Comment by Edith — April 18, 2011 @ 11:21 am

  12. Well, Karen. I pick up your books every week and find the equivalent of a desperately needed hug. (And that’s totally inadequate.)This is well after both volumes have been heavily underlined and highlighted, the pages still hand me just what I need in each new moment.

    (And this is coming from someone who’s high school prophecy well over 20 years ago was, ” Laura _____ will be writing a column called ‘And If You Want My Opinion’ for Ms. Magazine”.)

    Comment by Laura — April 18, 2011 @ 11:47 am

  13. Comically bad writing on my part—what I meant was that my likening of your writing to a desperately needed hug is inadequate (it’s something ineffably more), not that your writing is inadequate!!!!!

    My son is emptying the recycling bin all over the back porch, that’s my excuse.

    Comment by Laura — April 18, 2011 @ 11:51 am

  14. Hi Karen,

    Is a person’s constructive criticism always to be viewed as a knife and harmful? What if it is more of an ointment and applied with care? If we expect children to be able process feedback and to apply what they learn, should not adults — in all forms of life?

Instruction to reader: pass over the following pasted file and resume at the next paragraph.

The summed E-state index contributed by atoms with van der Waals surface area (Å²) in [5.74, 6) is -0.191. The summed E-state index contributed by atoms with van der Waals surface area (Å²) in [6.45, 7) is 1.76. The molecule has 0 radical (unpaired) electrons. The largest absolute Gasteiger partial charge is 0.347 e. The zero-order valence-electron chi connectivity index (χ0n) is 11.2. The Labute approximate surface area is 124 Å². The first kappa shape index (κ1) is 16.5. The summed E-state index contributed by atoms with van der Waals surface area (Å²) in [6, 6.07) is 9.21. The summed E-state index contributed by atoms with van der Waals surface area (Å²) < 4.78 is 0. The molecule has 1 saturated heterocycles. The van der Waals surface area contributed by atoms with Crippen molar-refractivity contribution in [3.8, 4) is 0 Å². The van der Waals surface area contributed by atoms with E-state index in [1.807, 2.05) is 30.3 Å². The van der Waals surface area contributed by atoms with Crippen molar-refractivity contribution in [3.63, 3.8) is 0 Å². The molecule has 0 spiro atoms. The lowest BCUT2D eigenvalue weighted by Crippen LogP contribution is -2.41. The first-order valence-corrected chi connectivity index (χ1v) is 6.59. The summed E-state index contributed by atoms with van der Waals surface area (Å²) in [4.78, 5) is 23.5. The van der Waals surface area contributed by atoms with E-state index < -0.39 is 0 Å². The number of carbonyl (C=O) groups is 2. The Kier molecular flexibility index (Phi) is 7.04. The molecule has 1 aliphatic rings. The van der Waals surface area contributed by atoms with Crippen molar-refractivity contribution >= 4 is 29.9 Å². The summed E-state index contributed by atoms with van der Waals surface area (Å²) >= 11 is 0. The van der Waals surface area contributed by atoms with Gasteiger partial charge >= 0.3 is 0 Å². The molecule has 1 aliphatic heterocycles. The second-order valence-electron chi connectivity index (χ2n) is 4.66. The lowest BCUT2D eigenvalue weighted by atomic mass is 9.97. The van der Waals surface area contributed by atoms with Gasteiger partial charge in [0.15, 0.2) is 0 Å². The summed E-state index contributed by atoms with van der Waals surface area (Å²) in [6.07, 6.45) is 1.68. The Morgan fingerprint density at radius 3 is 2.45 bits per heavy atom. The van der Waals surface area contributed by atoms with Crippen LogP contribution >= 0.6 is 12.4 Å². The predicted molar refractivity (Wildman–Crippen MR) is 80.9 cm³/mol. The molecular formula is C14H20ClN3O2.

Criticism puts limits creativity only if a person allows it too. You make the case for yourself that it has no effect on you personally which is great. Clearly not taking criticism to heart can be done. In the case of the book you read, if you just did not know why you do not like the book it is probably best not to say anything.

    But if you have a ideas for how the book could be more readable (structurally, flow, etc) I think it’s a good thing to give feedback.

    The writer wrote it to share his/her ideas. This person is putting their work out into the world. That is asking for people to have an opinion about it. I’m sure the writer would like it the content to be accessible to a number of readers. That’s why it was published, not just people who will tell them what they want to hear.

    Comment by Heather — April 18, 2011 @ 1:03 pm

  15. I think it is quite easy to see that opinions are the source of conflict, and what you are defending when you defend your opinion. You’ve got to see that clearly, and afterwards you can see the truth, which is not the subject of opinions.

    Editors edit. Critics criticize. There is a difference.

    Is a flower blooming to elicit an opinion? Does the sun rise so that we will like or dislike it? I think you can see how far we stretch the truth to validate our own opinion. Why cherish it so? It is not real.